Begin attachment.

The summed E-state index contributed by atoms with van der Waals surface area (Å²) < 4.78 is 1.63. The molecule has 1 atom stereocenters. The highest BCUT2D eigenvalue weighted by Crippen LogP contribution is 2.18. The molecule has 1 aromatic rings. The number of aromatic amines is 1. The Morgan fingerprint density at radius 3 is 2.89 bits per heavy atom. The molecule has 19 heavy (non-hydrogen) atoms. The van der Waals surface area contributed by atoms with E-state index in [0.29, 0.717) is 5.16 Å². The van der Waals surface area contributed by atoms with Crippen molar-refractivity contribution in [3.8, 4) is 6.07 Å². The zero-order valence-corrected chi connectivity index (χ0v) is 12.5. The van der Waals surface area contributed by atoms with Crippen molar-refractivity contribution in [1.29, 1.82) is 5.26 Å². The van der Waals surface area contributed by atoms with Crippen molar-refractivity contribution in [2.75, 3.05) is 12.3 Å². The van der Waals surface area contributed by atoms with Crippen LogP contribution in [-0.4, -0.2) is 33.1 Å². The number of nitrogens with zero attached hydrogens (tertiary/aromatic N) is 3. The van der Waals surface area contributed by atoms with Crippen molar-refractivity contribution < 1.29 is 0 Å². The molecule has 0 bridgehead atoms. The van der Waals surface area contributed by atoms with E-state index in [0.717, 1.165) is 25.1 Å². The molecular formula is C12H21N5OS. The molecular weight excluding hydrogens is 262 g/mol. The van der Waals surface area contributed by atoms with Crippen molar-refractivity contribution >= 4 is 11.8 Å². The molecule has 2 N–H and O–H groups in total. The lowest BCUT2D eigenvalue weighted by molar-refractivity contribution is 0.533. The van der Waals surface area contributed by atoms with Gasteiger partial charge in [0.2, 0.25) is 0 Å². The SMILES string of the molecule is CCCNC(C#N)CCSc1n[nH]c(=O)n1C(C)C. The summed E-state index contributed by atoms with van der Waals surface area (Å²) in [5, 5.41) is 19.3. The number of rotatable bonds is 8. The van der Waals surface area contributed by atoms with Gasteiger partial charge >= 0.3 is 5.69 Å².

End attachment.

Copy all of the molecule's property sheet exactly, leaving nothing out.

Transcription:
The summed E-state index contributed by atoms with van der Waals surface area (Å²) < 4.78 is 1.63. The molecule has 1 atom stereocenters. The highest BCUT2D eigenvalue weighted by Crippen LogP contribution is 2.18. The molecule has 1 aromatic rings. The number of aromatic amines is 1. The Morgan fingerprint density at radius 3 is 2.89 bits per heavy atom. The molecule has 19 heavy (non-hydrogen) atoms. The van der Waals surface area contributed by atoms with E-state index in [0.29, 0.717) is 5.16 Å². The van der Waals surface area contributed by atoms with Crippen molar-refractivity contribution in [3.8, 4) is 6.07 Å². The zero-order valence-corrected chi connectivity index (χ0v) is 12.5. The van der Waals surface area contributed by atoms with Crippen molar-refractivity contribution in [1.29, 1.82) is 5.26 Å². The van der Waals surface area contributed by atoms with Crippen molar-refractivity contribution in [2.75, 3.05) is 12.3 Å². The van der Waals surface area contributed by atoms with Crippen LogP contribution in [-0.4, -0.2) is 33.1 Å². The number of nitrogens with zero attached hydrogens (tertiary/aromatic N) is 3. The van der Waals surface area contributed by atoms with Crippen molar-refractivity contribution < 1.29 is 0 Å². The molecule has 0 bridgehead atoms. The van der Waals surface area contributed by atoms with E-state index in [0.717, 1.165) is 25.1 Å². The molecular formula is C12H21N5OS. The molecular weight excluding hydrogens is 262 g/mol. The van der Waals surface area contributed by atoms with Crippen molar-refractivity contribution >= 4 is 11.8 Å². The molecule has 2 N–H and O–H groups in total. The lowest BCUT2D eigenvalue weighted by molar-refractivity contribution is 0.533. The van der Waals surface area contributed by atoms with Gasteiger partial charge in [0.2, 0.25) is 0 Å². The SMILES string of the molecule is CCCNC(C#N)CCSc1n[nH]c(=O)n1C(C)C. The summed E-state index contributed by atoms with van der Waals surface area (Å²) in [5, 5.41) is 19.3. The number of rotatable bonds is 8. The van der Waals surface area contributed by atoms with Gasteiger partial charge >= 0.3 is 5.69 Å².